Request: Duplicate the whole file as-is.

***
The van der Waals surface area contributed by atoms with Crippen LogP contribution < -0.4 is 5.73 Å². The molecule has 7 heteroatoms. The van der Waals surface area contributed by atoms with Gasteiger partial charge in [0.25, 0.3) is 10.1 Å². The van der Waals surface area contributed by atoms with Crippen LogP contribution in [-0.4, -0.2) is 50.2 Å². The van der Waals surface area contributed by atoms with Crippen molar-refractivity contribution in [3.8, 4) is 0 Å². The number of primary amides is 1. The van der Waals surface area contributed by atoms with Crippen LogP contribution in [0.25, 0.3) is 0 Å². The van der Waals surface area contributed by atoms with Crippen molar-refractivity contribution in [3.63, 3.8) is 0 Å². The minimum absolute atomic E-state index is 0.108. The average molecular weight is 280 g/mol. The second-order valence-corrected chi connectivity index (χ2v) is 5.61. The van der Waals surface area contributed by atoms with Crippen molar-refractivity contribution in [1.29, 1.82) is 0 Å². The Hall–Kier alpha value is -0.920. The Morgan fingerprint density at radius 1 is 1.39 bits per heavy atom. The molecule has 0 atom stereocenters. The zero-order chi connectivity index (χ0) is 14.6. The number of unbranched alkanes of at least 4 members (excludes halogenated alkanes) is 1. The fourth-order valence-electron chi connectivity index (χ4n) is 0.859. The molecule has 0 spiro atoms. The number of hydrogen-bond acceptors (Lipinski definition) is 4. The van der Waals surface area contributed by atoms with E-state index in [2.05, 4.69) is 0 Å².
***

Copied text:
The van der Waals surface area contributed by atoms with Crippen LogP contribution < -0.4 is 5.73 Å². The molecule has 7 heteroatoms. The van der Waals surface area contributed by atoms with Gasteiger partial charge in [0.25, 0.3) is 10.1 Å². The van der Waals surface area contributed by atoms with Crippen LogP contribution in [-0.4, -0.2) is 50.2 Å². The van der Waals surface area contributed by atoms with Crippen molar-refractivity contribution in [3.8, 4) is 0 Å². The number of primary amides is 1. The van der Waals surface area contributed by atoms with Crippen LogP contribution in [0.25, 0.3) is 0 Å². The van der Waals surface area contributed by atoms with Crippen molar-refractivity contribution in [3.63, 3.8) is 0 Å². The minimum absolute atomic E-state index is 0.108. The average molecular weight is 280 g/mol. The second-order valence-corrected chi connectivity index (χ2v) is 5.61. The van der Waals surface area contributed by atoms with Crippen molar-refractivity contribution in [1.29, 1.82) is 0 Å². The Hall–Kier alpha value is -0.920. The Morgan fingerprint density at radius 1 is 1.39 bits per heavy atom. The molecule has 0 atom stereocenters. The zero-order chi connectivity index (χ0) is 14.6. The number of unbranched alkanes of at least 4 members (excludes halogenated alkanes) is 1. The fourth-order valence-electron chi connectivity index (χ4n) is 0.859. The molecule has 0 spiro atoms. The number of hydrogen-bond acceptors (Lipinski definition) is 4. The van der Waals surface area contributed by atoms with E-state index in [2.05, 4.69) is 0 Å².